Supply lines in Japan were breaking down. Runs on food and water left store shelves empty and that meant little or no bottled water for sale at a time when radioactive iodine from the unfolding nuclear crisis was being detected in water supplies.
The snow intensified in the tsunami zone. I wanted to climb right out of the taxi window, so intense was the desire to record the unthinkable. Cars were folded like soft drink cans over bridge railings 15 meters above the water, trees were impaled through 3rd floor windows and boats were even deposited on rooftops.
Survivors shuffled through the mud and snow in a state of shock. Soon we joined these shuffling masses, feet soaked with freezing cold black mud carried in by the tsunami. Moving inside provided little relief because inside evacuation centers temperatures hovered below 10 degree C, which leaned heaviest on the very young and the very old. The survivors gathered in family groups on blankets striving to regain a modicum of privacy in a twilight pall of anemic lighting underpowered by gas-powered generators (again fuel was in such short supply). No words were necessary for communication. It was there I first encountered a peculiar infinity-stare, born of worry, cold, hunger and lack of sleep. It would become a familiar expression in the time ahead.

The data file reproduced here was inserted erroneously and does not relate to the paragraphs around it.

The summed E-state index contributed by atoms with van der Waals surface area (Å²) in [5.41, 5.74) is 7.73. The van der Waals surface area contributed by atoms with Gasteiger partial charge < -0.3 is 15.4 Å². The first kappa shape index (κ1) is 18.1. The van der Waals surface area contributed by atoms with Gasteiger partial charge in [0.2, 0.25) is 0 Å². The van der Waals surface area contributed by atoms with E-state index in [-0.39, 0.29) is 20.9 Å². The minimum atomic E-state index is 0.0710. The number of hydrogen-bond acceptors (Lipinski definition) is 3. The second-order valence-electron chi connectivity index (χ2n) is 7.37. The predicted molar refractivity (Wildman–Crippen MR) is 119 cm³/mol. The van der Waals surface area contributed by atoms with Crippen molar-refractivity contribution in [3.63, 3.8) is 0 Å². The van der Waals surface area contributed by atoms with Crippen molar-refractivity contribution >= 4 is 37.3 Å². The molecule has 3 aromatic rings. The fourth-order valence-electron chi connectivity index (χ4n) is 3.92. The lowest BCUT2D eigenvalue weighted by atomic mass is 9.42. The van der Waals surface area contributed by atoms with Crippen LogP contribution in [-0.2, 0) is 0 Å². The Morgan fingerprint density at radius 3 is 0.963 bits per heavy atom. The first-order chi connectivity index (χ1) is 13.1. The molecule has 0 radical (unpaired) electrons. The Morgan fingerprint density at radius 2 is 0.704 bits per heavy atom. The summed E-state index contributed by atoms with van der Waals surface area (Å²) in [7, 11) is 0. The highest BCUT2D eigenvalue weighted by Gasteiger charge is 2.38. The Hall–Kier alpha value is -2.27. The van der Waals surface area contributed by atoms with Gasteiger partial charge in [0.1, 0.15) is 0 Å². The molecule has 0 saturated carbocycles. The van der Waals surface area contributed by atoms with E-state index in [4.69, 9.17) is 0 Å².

Soon, though, the crisis at Fukushima Daiichi began to eclipse the tsunami disaster further north. Last week a nuclear expert expressed concern that the tsunami and explosion-weakened structures could collapse in one of the seemingly ceaseless aftershocks here, tipping out radiation on a scale that would dwarf Chernoble, over a year after the multiple meltdowns. It took the Soviets just eight months to construct a concrete sarcophagus completely sealing that reactor. The reactors at Fukushima remain exposed to the open air. And so this crisis has not ended by any means.